The SkywarnTM spotter program is a nationwide network of volunteers trained by the National Weather Service (NWS) to report significant weather. Anyone is welcome to participate and there is no prerequisite training necessary. Skywarn training is usually in the spring and the schedule will be posted on the web page. You have heard of "storm chasers"? This is your chance to become one!
CoCoRaHS (Community Collaborative Rain, Hail & Snow Network)
CoCoRaHS is a grassroots nationwide precipitation observing network. If you have a rain gage and are willing to report your rain and snow each day on line, you can participate! A dense precipitation network can identify localized areas of heavy rain, flash floods and heavy snow. Timely identification of these dangerous events can help save lives! It also makes for a great family activity!
Report severe weather, damage, or injuries/fatalities from the weather
If you have a weather emergency, call your local authorities (dial 911 in most communities). The best way to report severe weather is to join Skywarn. This gives you direct access to the Skywarn network and the National Weather Service (NWS). You can report severe weather toll-free to the Cleveland NWS. Dial 877-633-6772 and use the menu system to input your report. You can always email severe weather information and photos to the Cleveland NWS although we will likely not get your report real time. Please remember, safety first! Do not call/email until you can so so safely!
Snow Observer Network
The National Weather Service in Cleveland collects snow observations twice a day, each morning and evening, when it snows. No special equipment is needed, just a ruler and the willingness to go out into the cold!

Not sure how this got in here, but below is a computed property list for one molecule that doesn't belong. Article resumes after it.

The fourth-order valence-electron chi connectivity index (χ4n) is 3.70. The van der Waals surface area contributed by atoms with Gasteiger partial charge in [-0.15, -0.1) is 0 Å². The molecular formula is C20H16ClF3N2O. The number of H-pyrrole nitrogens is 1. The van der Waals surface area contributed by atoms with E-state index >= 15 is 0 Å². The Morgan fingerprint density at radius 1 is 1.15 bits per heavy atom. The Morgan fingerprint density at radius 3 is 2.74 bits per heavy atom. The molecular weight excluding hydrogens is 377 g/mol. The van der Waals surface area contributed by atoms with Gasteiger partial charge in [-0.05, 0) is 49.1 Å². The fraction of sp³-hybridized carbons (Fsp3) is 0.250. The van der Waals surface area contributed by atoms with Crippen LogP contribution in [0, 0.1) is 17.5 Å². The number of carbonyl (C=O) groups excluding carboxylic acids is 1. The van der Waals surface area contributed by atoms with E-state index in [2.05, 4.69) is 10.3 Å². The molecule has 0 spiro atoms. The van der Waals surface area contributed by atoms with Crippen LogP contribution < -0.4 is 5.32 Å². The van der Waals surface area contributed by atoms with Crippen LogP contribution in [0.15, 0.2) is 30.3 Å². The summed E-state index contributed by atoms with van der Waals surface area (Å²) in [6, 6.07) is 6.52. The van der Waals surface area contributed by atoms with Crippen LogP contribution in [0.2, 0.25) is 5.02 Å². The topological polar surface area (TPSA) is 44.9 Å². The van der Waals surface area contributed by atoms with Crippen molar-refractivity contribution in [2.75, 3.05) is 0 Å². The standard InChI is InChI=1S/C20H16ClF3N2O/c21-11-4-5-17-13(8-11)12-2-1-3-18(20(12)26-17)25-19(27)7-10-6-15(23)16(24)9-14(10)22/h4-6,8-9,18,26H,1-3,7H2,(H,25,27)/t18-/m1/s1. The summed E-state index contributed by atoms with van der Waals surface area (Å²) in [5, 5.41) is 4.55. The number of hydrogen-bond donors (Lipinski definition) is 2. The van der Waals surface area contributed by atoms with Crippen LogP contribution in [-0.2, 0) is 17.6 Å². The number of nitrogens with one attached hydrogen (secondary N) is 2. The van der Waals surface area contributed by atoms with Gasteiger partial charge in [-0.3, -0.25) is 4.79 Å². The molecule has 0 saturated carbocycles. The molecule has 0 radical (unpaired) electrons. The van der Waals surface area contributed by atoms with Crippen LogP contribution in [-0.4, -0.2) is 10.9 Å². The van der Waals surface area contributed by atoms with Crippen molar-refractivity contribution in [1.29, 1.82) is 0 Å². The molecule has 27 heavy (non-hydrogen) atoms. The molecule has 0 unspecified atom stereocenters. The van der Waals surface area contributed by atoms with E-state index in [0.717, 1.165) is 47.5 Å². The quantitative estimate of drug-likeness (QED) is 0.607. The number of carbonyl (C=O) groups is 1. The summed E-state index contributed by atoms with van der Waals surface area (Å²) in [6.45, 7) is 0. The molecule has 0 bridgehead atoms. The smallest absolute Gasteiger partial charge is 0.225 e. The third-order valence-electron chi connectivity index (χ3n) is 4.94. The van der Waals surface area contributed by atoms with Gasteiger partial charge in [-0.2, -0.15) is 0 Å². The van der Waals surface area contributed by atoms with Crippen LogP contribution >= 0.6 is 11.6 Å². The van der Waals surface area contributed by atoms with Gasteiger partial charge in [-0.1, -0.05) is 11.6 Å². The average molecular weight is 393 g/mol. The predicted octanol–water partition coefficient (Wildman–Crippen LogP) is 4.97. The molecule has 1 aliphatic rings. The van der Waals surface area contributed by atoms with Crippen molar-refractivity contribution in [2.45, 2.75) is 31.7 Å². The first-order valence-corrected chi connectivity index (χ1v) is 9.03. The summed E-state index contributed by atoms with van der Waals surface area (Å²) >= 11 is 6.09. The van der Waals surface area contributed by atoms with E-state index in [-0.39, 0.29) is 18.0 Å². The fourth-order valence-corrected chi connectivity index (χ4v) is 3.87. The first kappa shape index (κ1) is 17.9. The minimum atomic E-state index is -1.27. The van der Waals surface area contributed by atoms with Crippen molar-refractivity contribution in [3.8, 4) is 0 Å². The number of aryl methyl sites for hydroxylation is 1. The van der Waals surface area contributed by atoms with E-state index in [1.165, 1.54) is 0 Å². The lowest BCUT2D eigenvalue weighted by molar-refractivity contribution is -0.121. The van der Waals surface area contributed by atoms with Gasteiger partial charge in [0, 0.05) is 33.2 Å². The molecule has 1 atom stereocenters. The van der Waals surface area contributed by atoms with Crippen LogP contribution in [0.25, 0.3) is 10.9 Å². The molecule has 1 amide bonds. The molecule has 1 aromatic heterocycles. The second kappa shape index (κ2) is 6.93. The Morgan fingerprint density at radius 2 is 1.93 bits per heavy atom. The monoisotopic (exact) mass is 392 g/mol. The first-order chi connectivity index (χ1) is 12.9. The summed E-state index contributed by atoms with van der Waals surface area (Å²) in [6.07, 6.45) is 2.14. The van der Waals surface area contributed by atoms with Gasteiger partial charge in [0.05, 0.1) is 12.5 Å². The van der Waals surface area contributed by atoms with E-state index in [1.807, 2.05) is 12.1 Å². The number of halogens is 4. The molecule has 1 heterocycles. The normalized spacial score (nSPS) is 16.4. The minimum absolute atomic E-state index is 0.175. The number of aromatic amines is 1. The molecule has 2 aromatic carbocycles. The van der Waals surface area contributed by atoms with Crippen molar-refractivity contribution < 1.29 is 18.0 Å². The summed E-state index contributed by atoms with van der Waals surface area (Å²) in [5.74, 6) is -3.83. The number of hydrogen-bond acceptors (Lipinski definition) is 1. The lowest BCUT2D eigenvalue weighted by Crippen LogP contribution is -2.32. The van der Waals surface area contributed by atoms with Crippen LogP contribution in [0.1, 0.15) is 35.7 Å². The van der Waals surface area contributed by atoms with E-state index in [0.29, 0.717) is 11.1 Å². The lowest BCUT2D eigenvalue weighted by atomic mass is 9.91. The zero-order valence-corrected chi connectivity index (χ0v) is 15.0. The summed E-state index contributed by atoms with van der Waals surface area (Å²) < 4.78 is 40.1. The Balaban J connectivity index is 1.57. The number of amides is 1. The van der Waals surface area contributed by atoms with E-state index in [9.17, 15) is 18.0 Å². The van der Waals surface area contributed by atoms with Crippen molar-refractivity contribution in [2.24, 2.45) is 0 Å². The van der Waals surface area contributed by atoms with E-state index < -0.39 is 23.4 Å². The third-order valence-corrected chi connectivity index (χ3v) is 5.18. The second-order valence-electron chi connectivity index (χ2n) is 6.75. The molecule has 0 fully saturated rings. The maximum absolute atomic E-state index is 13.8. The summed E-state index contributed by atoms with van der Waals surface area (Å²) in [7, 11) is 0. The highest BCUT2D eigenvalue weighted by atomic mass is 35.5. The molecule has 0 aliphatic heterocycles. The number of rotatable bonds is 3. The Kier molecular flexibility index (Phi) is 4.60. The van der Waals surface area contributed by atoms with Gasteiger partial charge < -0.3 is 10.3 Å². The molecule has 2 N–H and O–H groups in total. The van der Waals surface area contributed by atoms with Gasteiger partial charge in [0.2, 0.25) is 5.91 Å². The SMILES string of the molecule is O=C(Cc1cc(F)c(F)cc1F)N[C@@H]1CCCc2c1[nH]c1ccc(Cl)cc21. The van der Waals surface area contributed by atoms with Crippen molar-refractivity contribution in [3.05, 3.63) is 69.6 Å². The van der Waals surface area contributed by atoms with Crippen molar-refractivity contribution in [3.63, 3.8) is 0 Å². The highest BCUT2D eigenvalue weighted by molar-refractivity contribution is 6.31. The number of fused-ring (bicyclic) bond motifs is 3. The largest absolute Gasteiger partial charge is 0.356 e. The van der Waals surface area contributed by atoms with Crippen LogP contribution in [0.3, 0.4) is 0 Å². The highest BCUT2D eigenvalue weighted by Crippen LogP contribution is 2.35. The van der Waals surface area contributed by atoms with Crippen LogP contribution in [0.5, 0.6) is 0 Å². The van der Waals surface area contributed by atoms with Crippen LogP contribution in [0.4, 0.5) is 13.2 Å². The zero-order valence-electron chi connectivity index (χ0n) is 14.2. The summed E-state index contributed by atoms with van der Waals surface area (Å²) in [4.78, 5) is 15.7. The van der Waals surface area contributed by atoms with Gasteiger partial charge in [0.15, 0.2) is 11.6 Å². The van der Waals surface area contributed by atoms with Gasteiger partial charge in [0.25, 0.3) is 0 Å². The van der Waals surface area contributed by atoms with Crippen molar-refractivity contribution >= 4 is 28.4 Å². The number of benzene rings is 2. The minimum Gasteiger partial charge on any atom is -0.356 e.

Cooperative Weather Observers
The National Weather Service has Observers at various locations to report weather data every day. The data is used for important weather records. Opportunities to become a cooperative observer are limited but be sure to express your interest. Getting involved and experience in one of the other reporting networks (above) is a good first step.
The National Weather Service offers student intern and cooperative study opportunities at various offices throughout the country. You must apply at the National Office. The National Weather service in Cleveland may have opportunities for a few student volunteers, especially in the summer. Students in the field of meteorology or a related field (including computer science) would be expected to work in the office for a certain number of hours/days, complete assigned tasks and become familiar with office procedures. To find out more information locally, please email the Meteorologist-in-Charge.
Jobs at the National Weather Service
Most jobs in the National Weather Service require a degree in Meteorology. There are other jobs in electronics, administration, and information technology. For a listing of all government jobs nationwide, please see the USA.gov website.
Study to Become a Meteorologist
You can become a meteorologist several ways. It is most common to get a degree (undergraduate and/or graduate) from an institution of higher learning that offers curriculum to meet basic NWS standards. Colleges and Universities also offer academic research opportunities. The military offers officer programs that will get you into meteorology. The media offers weather related jobs, some of which may not require a meteorology degree. Various private sector businesses offer weather related jobs which will require differing experience/academic skills.
Weather as a Hobby
Weather can be appreciated and enjoyed in many ways and with the internet and your local libraries your can learn much. Look for groups that have weather related activities including the American Meteorological Society which has a local Northeast Ohio Chapter and the National Weather Association among others.